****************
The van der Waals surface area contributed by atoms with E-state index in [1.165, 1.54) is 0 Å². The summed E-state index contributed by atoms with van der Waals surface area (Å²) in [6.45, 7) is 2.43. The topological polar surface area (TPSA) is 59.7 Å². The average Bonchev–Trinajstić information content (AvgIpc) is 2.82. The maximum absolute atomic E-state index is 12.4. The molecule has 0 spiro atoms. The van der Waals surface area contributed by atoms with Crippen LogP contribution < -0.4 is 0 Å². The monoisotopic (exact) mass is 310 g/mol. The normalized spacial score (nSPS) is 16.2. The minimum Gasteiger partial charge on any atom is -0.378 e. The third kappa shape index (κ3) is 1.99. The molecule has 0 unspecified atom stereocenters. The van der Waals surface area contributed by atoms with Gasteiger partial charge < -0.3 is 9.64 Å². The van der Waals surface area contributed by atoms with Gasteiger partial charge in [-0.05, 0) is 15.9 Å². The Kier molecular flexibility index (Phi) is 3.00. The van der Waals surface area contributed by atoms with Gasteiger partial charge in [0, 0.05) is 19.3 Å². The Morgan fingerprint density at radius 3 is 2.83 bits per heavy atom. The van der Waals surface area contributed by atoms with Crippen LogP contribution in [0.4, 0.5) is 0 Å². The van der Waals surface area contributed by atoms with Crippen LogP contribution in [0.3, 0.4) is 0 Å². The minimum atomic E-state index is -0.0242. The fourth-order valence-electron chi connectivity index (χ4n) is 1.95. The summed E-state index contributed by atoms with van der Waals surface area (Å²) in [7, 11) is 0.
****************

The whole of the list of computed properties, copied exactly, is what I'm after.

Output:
The van der Waals surface area contributed by atoms with E-state index in [1.165, 1.54) is 0 Å². The summed E-state index contributed by atoms with van der Waals surface area (Å²) in [6.45, 7) is 2.43. The topological polar surface area (TPSA) is 59.7 Å². The average Bonchev–Trinajstić information content (AvgIpc) is 2.82. The maximum absolute atomic E-state index is 12.4. The molecule has 0 spiro atoms. The van der Waals surface area contributed by atoms with Crippen LogP contribution < -0.4 is 0 Å². The monoisotopic (exact) mass is 310 g/mol. The normalized spacial score (nSPS) is 16.2. The minimum Gasteiger partial charge on any atom is -0.378 e. The third kappa shape index (κ3) is 1.99. The molecule has 0 unspecified atom stereocenters. The van der Waals surface area contributed by atoms with Gasteiger partial charge < -0.3 is 9.64 Å². The van der Waals surface area contributed by atoms with Gasteiger partial charge in [-0.05, 0) is 15.9 Å². The Kier molecular flexibility index (Phi) is 3.00. The van der Waals surface area contributed by atoms with Gasteiger partial charge in [0, 0.05) is 19.3 Å². The Morgan fingerprint density at radius 3 is 2.83 bits per heavy atom. The van der Waals surface area contributed by atoms with Crippen LogP contribution in [0.4, 0.5) is 0 Å². The van der Waals surface area contributed by atoms with Crippen LogP contribution in [0.3, 0.4) is 0 Å². The minimum atomic E-state index is -0.0242. The fourth-order valence-electron chi connectivity index (χ4n) is 1.95. The summed E-state index contributed by atoms with van der Waals surface area (Å²) in [7, 11) is 0.